Asp.Net Compiling behind the scene

Damir Dobric Posts

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When working in big projects (of type ASP.NET) you may notice (for sure) that your development environment (means VS) does not perform well (understood bad). This was a reason to investigate what happen behind the scene. This post contains some interesting details which could help you to organize your solution (project) to build more quickly.

For this reason I build the small shown below:

This application contains one root page (Default.aspx) and two controls in subfolder Controls. The Default.aspx page looks like shown below.

Note that this pages should be the start page. This is important, because otherwise the build process on start of application will produce different result (about this a bit later).
The page shows how to load the control from specified path. If you set the breakpoint exactly at this line (Page.LoadControl) and open in explore the temporary ASP.NET folder of this application you will see following content:


The content of this folder is created each time the application is started for the first time after build. That is when the very first page is requested. If some files are already existing, they will be deleted and created again.
To understand what here happened, open the file Default.aspx.*.compiled. Note that on you machine this name will look similar, but different (that's why '*'). The content of this file looks like:


VirtualPath specifies what has been compiled? Assembly specifies the DLL where the compiled type (page or control) has been linked to. All files containing the hash value (automatically generated) 'qvgqgilp' are some kind of result of compiling of the type.
That means, if you delete all this files, you will remove that type fully from the runtime. Otherwise, if you copy these files somewhere and deploy them on the runtime, the type will be used as it would have been regularly produced by compiler.

Now if we step over the line Page.LoadControl, the ASP.NET will look for WebUserControl1.ascx and notice that it is not compiled.

Type ctrlType = Type.GetType("ASP.controls_webusercontrol1_ascx");

Now, you probably think, that the next logical step is to compile the control WebUserControl1.ascx. This is true, but ASP.NET compiler will additionally compile all controls contained in the subsubfolder (in this case 'Controls').
This is very important, because if you have many controls in that folder, this step could take long time. Imaging, for very simple control, compiler needs approximately two seconds. This means just 20-30 controls could take two minutes.

That means that currently executing line would take two minutes and user would probably get a timeout in the browser. Personally I do not know anybody who would wait longer than 10 seconds :)

Anyhow, following picture shows what has been compiled (produced) at the moment when (just before) the WebUserControl1.ascx has been loaded (selected files are produced):


Files marked in red frame shows that the page dummy.aspx and two controls have been compiled. That means, all types in the folder 'Controls'.
Another possibility to load the control is:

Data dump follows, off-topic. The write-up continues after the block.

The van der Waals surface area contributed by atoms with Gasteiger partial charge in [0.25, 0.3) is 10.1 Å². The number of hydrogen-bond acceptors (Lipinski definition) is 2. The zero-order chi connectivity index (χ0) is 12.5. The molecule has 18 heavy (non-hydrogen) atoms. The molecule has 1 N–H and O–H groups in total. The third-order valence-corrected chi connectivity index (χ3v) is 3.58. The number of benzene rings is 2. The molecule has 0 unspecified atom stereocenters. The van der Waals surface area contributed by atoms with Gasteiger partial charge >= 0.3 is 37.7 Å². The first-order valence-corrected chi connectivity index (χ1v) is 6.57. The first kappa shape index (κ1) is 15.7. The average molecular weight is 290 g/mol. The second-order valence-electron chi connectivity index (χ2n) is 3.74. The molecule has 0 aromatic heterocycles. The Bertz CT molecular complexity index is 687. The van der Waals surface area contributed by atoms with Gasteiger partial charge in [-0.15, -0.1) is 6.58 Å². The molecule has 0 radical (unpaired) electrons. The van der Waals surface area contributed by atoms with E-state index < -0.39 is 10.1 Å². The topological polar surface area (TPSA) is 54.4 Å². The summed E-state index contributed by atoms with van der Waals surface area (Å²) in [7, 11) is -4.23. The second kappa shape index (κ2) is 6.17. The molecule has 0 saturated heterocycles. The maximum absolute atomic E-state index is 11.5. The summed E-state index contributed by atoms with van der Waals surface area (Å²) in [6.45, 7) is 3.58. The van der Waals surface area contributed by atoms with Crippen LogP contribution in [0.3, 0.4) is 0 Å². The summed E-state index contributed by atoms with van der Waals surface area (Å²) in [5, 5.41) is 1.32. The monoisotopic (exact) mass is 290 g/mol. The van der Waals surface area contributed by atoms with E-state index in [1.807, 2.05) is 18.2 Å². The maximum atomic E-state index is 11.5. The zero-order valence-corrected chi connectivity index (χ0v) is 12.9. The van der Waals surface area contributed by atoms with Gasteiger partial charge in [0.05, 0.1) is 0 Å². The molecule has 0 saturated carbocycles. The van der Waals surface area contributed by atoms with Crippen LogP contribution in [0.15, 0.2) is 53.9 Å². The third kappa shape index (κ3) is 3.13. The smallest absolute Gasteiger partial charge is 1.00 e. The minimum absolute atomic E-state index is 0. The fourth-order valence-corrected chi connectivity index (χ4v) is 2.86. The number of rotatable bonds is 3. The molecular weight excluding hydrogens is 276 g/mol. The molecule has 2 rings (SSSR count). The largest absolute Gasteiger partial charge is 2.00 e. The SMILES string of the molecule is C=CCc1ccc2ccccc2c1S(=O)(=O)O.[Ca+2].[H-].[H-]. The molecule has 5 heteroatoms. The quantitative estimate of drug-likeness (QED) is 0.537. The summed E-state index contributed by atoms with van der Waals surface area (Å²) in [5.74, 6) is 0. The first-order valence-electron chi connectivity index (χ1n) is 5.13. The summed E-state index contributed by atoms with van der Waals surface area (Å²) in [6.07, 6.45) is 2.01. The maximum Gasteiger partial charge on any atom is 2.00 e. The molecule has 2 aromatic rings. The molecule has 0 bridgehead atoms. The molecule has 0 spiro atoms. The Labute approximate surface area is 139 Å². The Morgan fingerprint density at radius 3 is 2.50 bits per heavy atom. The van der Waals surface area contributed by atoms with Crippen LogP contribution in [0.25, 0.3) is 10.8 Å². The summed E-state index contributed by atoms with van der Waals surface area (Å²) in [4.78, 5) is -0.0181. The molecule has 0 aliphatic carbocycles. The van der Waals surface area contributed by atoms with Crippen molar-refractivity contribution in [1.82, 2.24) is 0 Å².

Control fromType = this.LoadControl(ctrlType, null) as UserControl;

This statement does not enforce compiling of the control. If the control has not been previously compiled the statement will fail.To enforce controls to be compiled, the simplest way would be to open the page Dummy.apx in the folder where all controls are stored. If you decide to use this approach, the start up will be slow, but loading of controls very fast.

Note that statement above will not work anyhow. Use rather Assembly.GetType()!

The ultimate solution

Hope this help you to understand what's going un behind the scene. Unfortunately, what ever you do at some time controls have to be compiled and this will take a time. :(
All I described in this post is related to development only. That is, you write code and press F5 in IDE. Part of building of application happens in the runtime after the application has been started. In the productive environment this wouldn't be the final solution. The real deployment concept should be able to perform all slow building tasks in the design time of the application.
The solution for this is ASPNET.COMPILER.EXE.

The compiler can be found at this location..

FileInfo f = new FileInfo(Type.GetType("System.String").Assembly.Location);

.. and this is how to pre-compile the application:

C:\Program Files\Microsoft Visual Studio 9.0\VC>aspnet_compiler.exe  -c -v / -p "D:\MyProjects\DaenetProjects\DiverseTests\WebAppBuildProcessSample\WebAppBuildProcessSample" -f "c:\Temp\WebAppBuildProcessSample"

First specified path is the development folder where the application's project-file (not solution file) is stored and rthe second one is the output folder which can be mapped to IIS virtual folder.

Here is the console output if all works fine:

Utility to precompile an ASP.NET application
Copyright (C) Microsoft Corporation. All rights reserved.

C:\Program Files\Microsoft Visual Studio 9.0\VC>

And finally this is the result of the build:


As you see all assemblies are already there. If you don't like aspnet_compiler try this [DMERGE] tool.

Posted Jul 16 2008, 10:36 PM by Damir Dobric
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Instant Activation Hosting wrote re: Asp.Net Compiling behind the scene
on 05-18-2009 14:22

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